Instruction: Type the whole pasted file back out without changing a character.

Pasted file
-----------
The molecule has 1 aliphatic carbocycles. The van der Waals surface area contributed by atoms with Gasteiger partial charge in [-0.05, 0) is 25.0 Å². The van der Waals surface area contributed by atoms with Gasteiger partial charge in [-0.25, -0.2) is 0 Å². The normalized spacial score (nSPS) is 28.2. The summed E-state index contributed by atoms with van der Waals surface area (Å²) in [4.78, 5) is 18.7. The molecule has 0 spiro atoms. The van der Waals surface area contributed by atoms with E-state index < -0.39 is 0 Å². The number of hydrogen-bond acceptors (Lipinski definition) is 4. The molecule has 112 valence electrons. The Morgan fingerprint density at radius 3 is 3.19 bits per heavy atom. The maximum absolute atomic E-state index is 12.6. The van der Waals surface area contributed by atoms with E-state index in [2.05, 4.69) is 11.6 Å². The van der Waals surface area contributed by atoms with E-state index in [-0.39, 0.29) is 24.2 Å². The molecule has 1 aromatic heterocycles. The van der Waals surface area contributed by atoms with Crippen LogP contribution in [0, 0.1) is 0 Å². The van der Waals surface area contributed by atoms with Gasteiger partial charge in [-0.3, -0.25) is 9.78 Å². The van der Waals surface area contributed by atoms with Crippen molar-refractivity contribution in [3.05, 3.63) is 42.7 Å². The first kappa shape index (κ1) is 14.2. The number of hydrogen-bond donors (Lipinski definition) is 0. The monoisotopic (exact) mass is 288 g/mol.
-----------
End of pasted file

The molecule has 1 aliphatic carbocycles. The van der Waals surface area contributed by atoms with Gasteiger partial charge in [-0.05, 0) is 25.0 Å². The van der Waals surface area contributed by atoms with Gasteiger partial charge in [-0.25, -0.2) is 0 Å². The normalized spacial score (nSPS) is 28.2. The summed E-state index contributed by atoms with van der Waals surface area (Å²) in [4.78, 5) is 18.7. The molecule has 0 spiro atoms. The van der Waals surface area contributed by atoms with E-state index < -0.39 is 0 Å². The number of hydrogen-bond acceptors (Lipinski definition) is 4. The molecule has 112 valence electrons. The Morgan fingerprint density at radius 3 is 3.19 bits per heavy atom. The maximum absolute atomic E-state index is 12.6. The van der Waals surface area contributed by atoms with E-state index in [2.05, 4.69) is 11.6 Å². The van der Waals surface area contributed by atoms with E-state index in [-0.39, 0.29) is 24.2 Å². The molecule has 1 aromatic heterocycles. The van der Waals surface area contributed by atoms with Crippen LogP contribution in [0, 0.1) is 0 Å². The van der Waals surface area contributed by atoms with Gasteiger partial charge in [-0.3, -0.25) is 9.78 Å². The van der Waals surface area contributed by atoms with Crippen molar-refractivity contribution in [3.05, 3.63) is 42.7 Å². The first kappa shape index (κ1) is 14.2. The number of hydrogen-bond donors (Lipinski definition) is 0. The monoisotopic (exact) mass is 288 g/mol.